What the consumer can anticipate (statutory rights)

The Consumer Rights Act 2015 creates certain requirements for every transaction in the sale and supply of goods (including hire purchase, hire, part exchange, and contracts for work and materials).

If you're buying or selling items, the seller or buyer must have the legal authority to do so and the articles must:

  • be of satisfactory quality. The goods must be of a quality that a reasonable person would deem acceptable. In assessing quality, all relevant elements must be considered, including cost, description, and the manufacturer's advertising. The quality of a website is determined by many facets, such as:
  • For all the purposes for which similar items are generally supplied,
  • appearance and finish
  • Freedom from minor faults
  • safety
  • durability
  • be fit for a particular purpose. When a consumer states that goods are required for a certain purpose, or when it's clear that items are intended for a specific use and a vendor supplies them to fulfill that need, the things should be suitable.
  • matching the description, sample, or model. When a consumer relies on a description, sample, or display model, the goods supplied must conform to it. If the items don't match, a crime may have been committed.
  • correctly installed, Once the condition of one or more surfaces has been verified, installers will begin work.

Find out more about consumers rights

Methods of dealing with a breach

The right to reject for a limited period

If the items do not satisfy the demands above, they have a strict deadline by which to return them. Unless the expected life of the items is shorter, as with highly perishable products, a 30-day short-term right to reject goods applies. The 30-day period does not begin until the consumer acquires (or, in the case of hire, hire-purchase and conditional sale, has possession) of the goods and they have been delivered.

Finally, if the trader has agreed to do anything else to the goods (for example, install them), the 30-day period does not begin until this is completed. However, if the only breach is that the products have been installed incorrectly,

If the consumer asks for or agrees to a repair or replacement within the first 30 days, the time is paused so that he or she has the rest of the month (or seven days, whichever is longer) to confirm whether the repair was successful and whether to reject the goods.

When a client rejects items, they can get a refund (which might include the return of things handed over in exchange or part-exchange). This would be a complete refund, or in the case of hire, a refund for any portion of the hire paid for but not provided. They are also free of all remaining obligations under the contract, such as outstanding payments on a hire purchase agreement. A refund must be provided without delay and, at a minimum, within 14 days after the trader agrees that the consumer is entitled to one. In certain circumstances (for example, where the exchanged items have already been sold), a refund cannot be obtained under the Act, however, the consumer may seek compensation for any losses incurred.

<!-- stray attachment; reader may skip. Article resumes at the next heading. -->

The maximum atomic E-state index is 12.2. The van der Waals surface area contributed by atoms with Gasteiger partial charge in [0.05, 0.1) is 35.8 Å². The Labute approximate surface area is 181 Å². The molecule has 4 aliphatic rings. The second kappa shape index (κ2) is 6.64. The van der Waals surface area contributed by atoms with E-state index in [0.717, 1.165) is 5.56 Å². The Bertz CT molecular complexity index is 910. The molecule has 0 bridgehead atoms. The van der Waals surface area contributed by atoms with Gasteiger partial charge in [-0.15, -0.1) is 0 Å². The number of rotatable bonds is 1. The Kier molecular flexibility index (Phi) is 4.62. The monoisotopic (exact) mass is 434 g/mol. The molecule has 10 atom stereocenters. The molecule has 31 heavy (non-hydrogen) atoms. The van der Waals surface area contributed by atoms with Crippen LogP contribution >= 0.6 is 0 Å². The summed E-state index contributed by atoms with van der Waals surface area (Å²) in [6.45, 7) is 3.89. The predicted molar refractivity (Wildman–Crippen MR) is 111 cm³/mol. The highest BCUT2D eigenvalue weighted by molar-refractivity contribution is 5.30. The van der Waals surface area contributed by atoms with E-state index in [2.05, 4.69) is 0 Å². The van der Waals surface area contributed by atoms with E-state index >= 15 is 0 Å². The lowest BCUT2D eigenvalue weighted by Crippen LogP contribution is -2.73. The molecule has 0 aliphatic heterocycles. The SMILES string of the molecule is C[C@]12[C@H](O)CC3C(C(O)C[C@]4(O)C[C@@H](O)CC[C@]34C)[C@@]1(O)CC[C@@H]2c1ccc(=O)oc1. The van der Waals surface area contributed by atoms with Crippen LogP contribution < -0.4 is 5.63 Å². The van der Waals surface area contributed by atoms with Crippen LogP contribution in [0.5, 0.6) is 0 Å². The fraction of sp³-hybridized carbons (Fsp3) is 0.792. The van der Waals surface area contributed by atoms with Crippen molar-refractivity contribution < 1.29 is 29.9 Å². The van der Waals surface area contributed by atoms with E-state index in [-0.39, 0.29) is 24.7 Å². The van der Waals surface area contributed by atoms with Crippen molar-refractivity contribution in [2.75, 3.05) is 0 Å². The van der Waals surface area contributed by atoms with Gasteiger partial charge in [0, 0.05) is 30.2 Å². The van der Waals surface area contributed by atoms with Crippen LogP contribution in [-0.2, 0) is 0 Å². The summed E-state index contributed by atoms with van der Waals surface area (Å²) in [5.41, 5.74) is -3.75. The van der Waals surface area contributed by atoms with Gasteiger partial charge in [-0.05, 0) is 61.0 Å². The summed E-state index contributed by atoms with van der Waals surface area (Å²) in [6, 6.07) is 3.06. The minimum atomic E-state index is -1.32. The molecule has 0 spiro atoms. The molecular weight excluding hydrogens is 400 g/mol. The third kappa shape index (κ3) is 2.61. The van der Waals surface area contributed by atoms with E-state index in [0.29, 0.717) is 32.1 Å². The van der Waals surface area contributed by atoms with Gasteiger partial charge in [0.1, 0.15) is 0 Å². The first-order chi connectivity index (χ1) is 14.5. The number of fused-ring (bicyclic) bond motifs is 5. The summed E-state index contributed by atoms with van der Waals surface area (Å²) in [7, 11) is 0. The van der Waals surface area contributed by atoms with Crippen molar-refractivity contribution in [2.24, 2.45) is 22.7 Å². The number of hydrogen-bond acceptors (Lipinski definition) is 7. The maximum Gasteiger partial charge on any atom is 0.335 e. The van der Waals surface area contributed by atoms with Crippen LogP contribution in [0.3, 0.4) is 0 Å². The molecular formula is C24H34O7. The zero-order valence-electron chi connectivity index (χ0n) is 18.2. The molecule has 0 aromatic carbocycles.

Where the consumer is sending something back to the store where they purchased it, the trader is responsible for the reasonable cost of returning the goods. Consumers are not required to return the items to this location, however, unless it was agreed upon during the purchase. The consumer may be able to reclaim some or all of that money if the items are returned to the store - for example, if a car breaks down and the customer must pay for a recovery service to get it back.

Replacement or repair

If a consumer breaches their agreement without receiving or refusing to accept the product, they are entitled in the first instance to claim a repair or replacement.

When a repair or replacement is claimed, the trader must perform it for free to the consumer, promptly, and without causing any inconvenience.

The consumer is not free to pick one of these choices above the other if the initial remedy is either infeasible or out of proportion with the alternative option. In addition, once a solution has been selected, the consumer must wait a reasonable amount of time for it to be supplied by the seller.

Remedies are ineffective if, after one attempts to repair or replace the goods, they still do not meet the standards. The consumer is not required to give the merchant numerous opportunities to repair or replace items; however, they may do so if they choose. If the remedies are not given within a reasonable amount of time and with minimal inconvenience to the buyer, they will be ineffective.

If repair or replacement fails, the buyer is entitled to more repairs or replacements, a price reduction, or the right to reject. It's the same if repair is impossible or excessive from the start.

The optional right to reject is known as a reduction.